I know it feels crazy to think about end of the year lists right now, but here's the thing. I'm hoping that my end of the year lists will both re-inspire me after a year of great music and terrible news and will also be a little prayer to bring this awful year to a close.
Jake Blount - Spider Tales
Jake Blount's 2020 album was a breakout moment for a voice that brought a Black, queer perspective to centuries of American roots music. Hailed by NPR, Time Magazine, Paste, Rolling Stone, Bandcamp, and more as a revelation, Blount's Spider Tales unveiled the coded anger in Black American musical history. Oh yeah, and he won Steve Martin's Banjo Prize!
Teddy Thompson - Heartbreaker Please
Teddy Thompson's 2020 solo album, his first in years, was a look forward to a New York City beseiged by a global pandemic, and a look backwards at Thompson's love of 1950s songwriting. Released on Thirty Tigers, the album's a breakup album, but also a love letter to his home in New York City even as the walls were closing in.
Cinder Well - No Summer
Set in small town Ireland, Cinder Well's doom folk release No Summer was an album for those who struggle to fit in, who are working to belong. With rave reviews from NPR, The Guardian (who picked it as their Folk Album of the Month), Paste, WNYC, Rolling Stone, and more, Cinder Well's vision of a darkly oppressive Irish summer during quarantine showed her lyrical power.
The Legendary Ingramettes - Take A Look in the Book
With six decades of music, sixty-five years of song, and generations tied together through the force of will of a matriarchy of powerful African-American women, The Legendary Ingramettes new album was an absolute force of power. Led by Almeta Ingram-Miller, The Legendary Ingramettes crafted intense, roof-raising versions of Appalachian and gospel classics including Bill Withers' "Grandma's Hands" and Ola Belle Reed's "I've Endured".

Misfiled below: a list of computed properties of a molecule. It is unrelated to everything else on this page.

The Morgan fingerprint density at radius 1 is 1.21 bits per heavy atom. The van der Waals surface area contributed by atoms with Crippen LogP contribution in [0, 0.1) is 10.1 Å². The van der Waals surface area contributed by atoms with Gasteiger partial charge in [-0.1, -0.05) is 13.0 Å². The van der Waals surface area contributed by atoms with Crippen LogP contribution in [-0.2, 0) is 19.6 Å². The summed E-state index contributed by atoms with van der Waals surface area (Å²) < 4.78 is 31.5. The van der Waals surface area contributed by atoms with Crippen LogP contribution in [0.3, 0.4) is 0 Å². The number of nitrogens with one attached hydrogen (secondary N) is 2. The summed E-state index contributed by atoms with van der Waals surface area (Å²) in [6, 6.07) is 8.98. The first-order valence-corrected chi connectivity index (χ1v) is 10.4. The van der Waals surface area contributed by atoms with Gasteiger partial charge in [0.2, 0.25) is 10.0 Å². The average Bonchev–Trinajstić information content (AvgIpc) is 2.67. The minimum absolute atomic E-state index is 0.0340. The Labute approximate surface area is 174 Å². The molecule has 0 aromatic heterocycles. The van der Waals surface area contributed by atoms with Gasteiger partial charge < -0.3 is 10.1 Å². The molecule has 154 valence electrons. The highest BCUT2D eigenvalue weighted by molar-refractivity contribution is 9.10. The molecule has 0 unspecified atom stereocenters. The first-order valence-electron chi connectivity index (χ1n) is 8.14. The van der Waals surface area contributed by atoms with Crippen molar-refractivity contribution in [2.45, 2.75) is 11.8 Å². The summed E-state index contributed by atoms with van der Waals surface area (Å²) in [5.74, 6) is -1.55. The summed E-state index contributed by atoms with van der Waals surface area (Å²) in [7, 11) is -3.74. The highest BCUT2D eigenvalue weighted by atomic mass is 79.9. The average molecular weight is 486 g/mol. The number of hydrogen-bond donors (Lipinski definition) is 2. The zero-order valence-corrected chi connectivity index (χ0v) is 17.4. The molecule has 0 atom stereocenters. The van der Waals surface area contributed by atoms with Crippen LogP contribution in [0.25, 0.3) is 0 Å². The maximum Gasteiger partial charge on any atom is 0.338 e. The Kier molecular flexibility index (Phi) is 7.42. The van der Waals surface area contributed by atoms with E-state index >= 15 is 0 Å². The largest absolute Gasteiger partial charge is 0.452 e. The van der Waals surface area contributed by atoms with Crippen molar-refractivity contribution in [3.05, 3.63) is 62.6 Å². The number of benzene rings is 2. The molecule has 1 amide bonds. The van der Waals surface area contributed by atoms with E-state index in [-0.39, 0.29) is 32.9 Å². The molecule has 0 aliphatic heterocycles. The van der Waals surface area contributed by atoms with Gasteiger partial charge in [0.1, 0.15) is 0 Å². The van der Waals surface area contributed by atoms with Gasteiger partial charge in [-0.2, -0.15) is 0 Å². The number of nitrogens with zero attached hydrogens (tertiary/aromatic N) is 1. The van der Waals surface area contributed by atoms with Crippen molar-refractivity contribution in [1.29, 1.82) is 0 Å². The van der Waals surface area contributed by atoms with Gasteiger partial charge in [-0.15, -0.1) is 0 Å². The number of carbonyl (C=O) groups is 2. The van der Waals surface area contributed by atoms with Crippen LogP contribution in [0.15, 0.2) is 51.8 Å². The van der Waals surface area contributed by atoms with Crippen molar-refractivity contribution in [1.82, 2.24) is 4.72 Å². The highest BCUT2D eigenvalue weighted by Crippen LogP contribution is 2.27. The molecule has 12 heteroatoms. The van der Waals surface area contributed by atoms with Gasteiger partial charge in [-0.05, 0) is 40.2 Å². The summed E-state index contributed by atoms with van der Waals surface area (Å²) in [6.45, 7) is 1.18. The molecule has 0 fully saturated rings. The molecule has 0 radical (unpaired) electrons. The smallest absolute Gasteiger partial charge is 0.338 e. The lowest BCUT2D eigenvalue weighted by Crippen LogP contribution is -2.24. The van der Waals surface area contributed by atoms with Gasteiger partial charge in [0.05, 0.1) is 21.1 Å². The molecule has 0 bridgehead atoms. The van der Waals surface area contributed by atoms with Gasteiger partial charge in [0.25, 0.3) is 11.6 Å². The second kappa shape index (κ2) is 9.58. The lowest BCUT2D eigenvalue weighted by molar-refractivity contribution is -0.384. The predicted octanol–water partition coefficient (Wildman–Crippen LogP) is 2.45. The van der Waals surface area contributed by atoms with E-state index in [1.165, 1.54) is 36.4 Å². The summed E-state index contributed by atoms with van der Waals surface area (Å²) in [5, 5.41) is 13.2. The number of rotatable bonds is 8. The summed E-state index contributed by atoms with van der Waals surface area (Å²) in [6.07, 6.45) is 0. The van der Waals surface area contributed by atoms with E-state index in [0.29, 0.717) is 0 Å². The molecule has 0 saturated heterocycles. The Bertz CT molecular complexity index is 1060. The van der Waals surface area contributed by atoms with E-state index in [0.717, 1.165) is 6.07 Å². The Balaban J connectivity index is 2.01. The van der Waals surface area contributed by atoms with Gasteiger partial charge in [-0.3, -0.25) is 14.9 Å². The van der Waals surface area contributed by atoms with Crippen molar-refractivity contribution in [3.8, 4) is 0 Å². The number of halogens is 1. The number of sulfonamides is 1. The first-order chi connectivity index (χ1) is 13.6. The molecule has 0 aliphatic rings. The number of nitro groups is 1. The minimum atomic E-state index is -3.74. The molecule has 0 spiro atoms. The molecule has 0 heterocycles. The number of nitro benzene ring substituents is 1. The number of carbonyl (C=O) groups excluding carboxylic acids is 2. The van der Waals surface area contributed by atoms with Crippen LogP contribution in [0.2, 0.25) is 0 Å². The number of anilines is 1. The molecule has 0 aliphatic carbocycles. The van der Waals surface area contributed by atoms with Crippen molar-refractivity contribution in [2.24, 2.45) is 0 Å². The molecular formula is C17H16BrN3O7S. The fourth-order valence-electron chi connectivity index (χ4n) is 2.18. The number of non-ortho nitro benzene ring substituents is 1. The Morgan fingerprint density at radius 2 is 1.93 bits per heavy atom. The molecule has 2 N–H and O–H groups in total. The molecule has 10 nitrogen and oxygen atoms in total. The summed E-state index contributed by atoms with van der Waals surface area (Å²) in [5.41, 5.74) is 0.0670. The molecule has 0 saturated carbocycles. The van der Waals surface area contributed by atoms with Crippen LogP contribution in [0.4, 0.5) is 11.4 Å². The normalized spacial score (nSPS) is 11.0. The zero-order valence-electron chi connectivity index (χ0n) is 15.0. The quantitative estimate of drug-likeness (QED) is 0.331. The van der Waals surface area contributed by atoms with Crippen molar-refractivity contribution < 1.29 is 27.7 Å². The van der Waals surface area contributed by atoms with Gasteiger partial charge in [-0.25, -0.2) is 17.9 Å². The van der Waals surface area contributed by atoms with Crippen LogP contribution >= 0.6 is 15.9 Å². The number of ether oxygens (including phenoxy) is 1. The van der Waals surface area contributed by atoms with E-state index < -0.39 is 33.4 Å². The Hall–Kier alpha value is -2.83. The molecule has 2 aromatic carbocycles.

Possessed by Paul James - As We Go Wandering
Possessed by Paul James is a roaddog hero, a one-man band revival meeting, an exceptionally powerful and inspiring public speaker and songwriter. He's currently in a bitter political race in his Texas hometown, getting hit by brutal political attacks for trying to stand up for all of us. His 2020 album was a standout release from a storied career from a pioneer of alt-country.
Pharis & Jason Romero - Bet On Love
Masters of acoustic tone, Pharis & Jason Romero live on their beautiful acreage in the tiny tiny town of Horsefly in British Columbia. They build some of the best banjos in the world and though they come out of the Appalachian stringband scene (and are revered there), their new album shows how the power of Pharis' songwriting. Lush with banjo, guitar, and a rich rich feeling of home and family, Bet On Love was the anthem we didn't know we needed, hell didn't even know we had, in 2020.
Doc Watson and Gaither Carlton
What a discovery this album was! Taken from Doc Watson's first real performance in New York City, in 1962(!), this live album from Smithsonian Folkways Recordings shows an American musical legend at the point of origin. Playing tunes and singing songs with his father-in-law Gaither Carlton, Watson sounds assured, relaxed, and overjoyed to be sharing this beautiful music with a brand-new kind of audience.
Seamus Egan - Early Bright
One of the most decorated and influential Irish-American trad artists, Seamus Egan was at the head of the Irish supergroup Solas for years. Now he's returned to his roots in composition, crafting an album of finely tuned instrumentals from a cabin in Vermont. He's a staggering virtuoso across a myriad of instruments, but the point to this music isn't showing off but composing something powerful that will last.
Emily Barker - A Dark Murmuration of Words
Australian by way of the UK, folk singer Emily Barker's new album is beautifully written, but it's a fearless perspective on the ills that are ravaging our society today, from the destruction of environment to the industrial legacy of racism in both the US and Australia. Released via Thirty Tigers, Barker's album is a tour de force, proof that a soft-spoken singer can still have a powerful voice.
Photo Credits: (1) Hearth Music, (2) Jake Blount, (3) The Legendary Ingramettes, (4) Doc Watson, Gaither Carlton & Merle Watson, (5) Cinder Well (unknown/website).